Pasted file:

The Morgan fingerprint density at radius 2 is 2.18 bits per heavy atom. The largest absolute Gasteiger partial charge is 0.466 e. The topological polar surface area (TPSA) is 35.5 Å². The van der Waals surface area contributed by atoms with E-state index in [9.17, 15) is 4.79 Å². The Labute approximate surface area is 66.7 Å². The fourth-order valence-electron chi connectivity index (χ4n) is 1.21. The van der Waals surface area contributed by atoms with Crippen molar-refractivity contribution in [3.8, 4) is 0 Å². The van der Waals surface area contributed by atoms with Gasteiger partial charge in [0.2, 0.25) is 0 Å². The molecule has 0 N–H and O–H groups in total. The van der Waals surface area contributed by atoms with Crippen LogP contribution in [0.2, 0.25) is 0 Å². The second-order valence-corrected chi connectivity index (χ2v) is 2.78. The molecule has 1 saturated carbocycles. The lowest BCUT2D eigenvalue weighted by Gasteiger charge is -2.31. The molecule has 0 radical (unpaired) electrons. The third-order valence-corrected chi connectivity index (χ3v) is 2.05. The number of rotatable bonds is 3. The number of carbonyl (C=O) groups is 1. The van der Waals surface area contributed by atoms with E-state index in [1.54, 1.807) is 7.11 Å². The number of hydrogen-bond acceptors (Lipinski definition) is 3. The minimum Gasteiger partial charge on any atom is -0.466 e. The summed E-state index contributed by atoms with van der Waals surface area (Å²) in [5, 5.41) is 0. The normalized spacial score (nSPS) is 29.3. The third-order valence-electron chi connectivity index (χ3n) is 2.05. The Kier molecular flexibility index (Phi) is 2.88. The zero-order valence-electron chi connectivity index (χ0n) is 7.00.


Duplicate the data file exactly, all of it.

The Morgan fingerprint density at radius 2 is 2.18 bits per heavy atom. The largest absolute Gasteiger partial charge is 0.466 e. The topological polar surface area (TPSA) is 35.5 Å². The van der Waals surface area contributed by atoms with E-state index in [9.17, 15) is 4.79 Å². The Labute approximate surface area is 66.7 Å². The fourth-order valence-electron chi connectivity index (χ4n) is 1.21. The van der Waals surface area contributed by atoms with Crippen molar-refractivity contribution in [3.8, 4) is 0 Å². The van der Waals surface area contributed by atoms with Gasteiger partial charge in [0.2, 0.25) is 0 Å². The molecule has 0 N–H and O–H groups in total. The van der Waals surface area contributed by atoms with Crippen LogP contribution in [0.2, 0.25) is 0 Å². The second-order valence-corrected chi connectivity index (χ2v) is 2.78. The molecule has 1 saturated carbocycles. The lowest BCUT2D eigenvalue weighted by Gasteiger charge is -2.31. The molecule has 0 radical (unpaired) electrons. The third-order valence-corrected chi connectivity index (χ3v) is 2.05. The number of rotatable bonds is 3. The number of carbonyl (C=O) groups is 1. The van der Waals surface area contributed by atoms with E-state index in [1.54, 1.807) is 7.11 Å². The number of hydrogen-bond acceptors (Lipinski definition) is 3. The minimum Gasteiger partial charge on any atom is -0.466 e. The summed E-state index contributed by atoms with van der Waals surface area (Å²) in [5, 5.41) is 0. The normalized spacial score (nSPS) is 29.3. The third-order valence-electron chi connectivity index (χ3n) is 2.05. The Kier molecular flexibility index (Phi) is 2.88. The zero-order valence-electron chi connectivity index (χ0n) is 7.00.